Nope, the cooks are not mamak. Instead, they are from southern Thailand or locals. The mamak foods are still dominant though (otherwise, it would not be a mamak shop!).
What is interesting though is the entrepreneurial spirit demonstrated by the restaurant operators. Instead of treating tom yum dishes as threats, these operators turn the dishes to opportunities and partner with the cooks, creating win-win situations thus capturing another market segment that would have otherwise gone elsewhere.
For within families or circle of friends, there are a mix of taste buds – while some prefer the mamak foods, the rest are not as fond. Marrying the two rather distinct tastes under one roof is thus a pretty brilliant idea for the business.
Apply the same concept to our diverse society today, where every potential issue can often be fanned with racial or religious sentiments. We certainly can learn a thing or two from the case of tom yum in the mamak shop.
A lesson of changing perceived threats or differences to opportunities. Despite the stark differences between the two dishes, both coexist under one roof peacefully.
On the same note, can we achieve unity in our beloved country? A tall order considering the current wave of populism with fake news abound.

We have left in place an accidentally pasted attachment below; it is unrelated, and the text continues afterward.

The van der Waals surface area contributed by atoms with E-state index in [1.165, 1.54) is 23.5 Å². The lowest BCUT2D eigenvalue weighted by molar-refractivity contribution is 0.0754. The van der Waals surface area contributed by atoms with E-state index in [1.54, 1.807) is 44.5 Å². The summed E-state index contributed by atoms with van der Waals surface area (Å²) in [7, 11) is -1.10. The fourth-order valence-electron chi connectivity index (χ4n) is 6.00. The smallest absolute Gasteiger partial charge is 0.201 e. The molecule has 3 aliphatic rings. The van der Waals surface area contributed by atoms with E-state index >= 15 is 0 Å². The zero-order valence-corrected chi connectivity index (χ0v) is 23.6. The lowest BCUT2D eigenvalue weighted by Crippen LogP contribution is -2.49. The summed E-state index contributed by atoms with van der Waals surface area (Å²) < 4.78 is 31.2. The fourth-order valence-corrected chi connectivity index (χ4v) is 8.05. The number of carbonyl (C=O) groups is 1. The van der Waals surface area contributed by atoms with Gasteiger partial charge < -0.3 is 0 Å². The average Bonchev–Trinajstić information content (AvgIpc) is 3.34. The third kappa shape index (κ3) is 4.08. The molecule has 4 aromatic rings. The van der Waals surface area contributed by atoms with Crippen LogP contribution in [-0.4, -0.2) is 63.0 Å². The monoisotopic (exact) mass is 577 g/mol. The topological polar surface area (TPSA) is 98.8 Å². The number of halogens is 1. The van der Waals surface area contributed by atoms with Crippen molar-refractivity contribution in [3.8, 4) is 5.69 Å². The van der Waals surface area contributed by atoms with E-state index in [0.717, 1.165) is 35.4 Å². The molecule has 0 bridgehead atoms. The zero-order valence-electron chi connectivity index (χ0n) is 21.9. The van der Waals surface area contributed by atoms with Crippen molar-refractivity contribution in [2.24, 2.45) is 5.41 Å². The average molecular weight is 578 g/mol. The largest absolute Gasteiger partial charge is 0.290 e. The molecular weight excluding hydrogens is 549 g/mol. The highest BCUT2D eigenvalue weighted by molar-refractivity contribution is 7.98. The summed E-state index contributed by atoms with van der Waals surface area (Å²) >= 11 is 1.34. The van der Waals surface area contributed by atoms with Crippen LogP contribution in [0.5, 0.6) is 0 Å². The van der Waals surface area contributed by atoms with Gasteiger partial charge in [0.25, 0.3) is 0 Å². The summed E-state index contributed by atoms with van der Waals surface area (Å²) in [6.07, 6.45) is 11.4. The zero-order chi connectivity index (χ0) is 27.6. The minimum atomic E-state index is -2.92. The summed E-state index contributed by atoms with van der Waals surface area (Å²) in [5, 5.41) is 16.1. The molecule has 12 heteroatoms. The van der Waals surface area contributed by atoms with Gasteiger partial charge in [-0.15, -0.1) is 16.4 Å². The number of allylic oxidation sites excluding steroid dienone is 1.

A delicate balance indeed, considering the various forms of education systems we have in this country. Fluency in Bahasa Malaysia must surely be one of the key unifying factors.
Many Chinese-owned businesses are very good at turning differences to opportunities where products or services offered with the Malays being the largest segment of the customer base.
Our neighbouring Thailand is yet another prime example at it leads the way in capitalising the halal market even though majority of Thais are non-Muslims.
Scared of Islam? Why not try to understand what are the tenets and practices in Islam? Halal food is a classic example, but there are certainly other opportunities.
If you are non-Muslim Malaysians, you can’t run away from dealing with Islam and the Muslims. After all, Islam is the religion of the federation.
Despite bad press about Islam, why billions of people worldwide are still holding on to the belief? What is unique with the Malaysian version of Islam – both the good and bad faces?
If we are serious about the future of this country, we must learn to embrace our differences while still maintaining mutual respect for each other. Perceived threats and differences should be turned to opportunities to promote harmony and wellbeing in our society.
Reciprocity is key where there must be proactive actions from all sides to reach out to those of different religion or ethnicity. There must not be a winner takes all or kiasu mentality if we are to progress as a nation.
And, in the turbulent world with many uncertainties, who knows Malaysia can be a model of harmonious nation for other countries to emulate?
Author, Mohammad Abdul Hamid, is a public policy consultant, founder of Behavioural Insights Consultancy & YDP IKRAM Bandar Tun Razak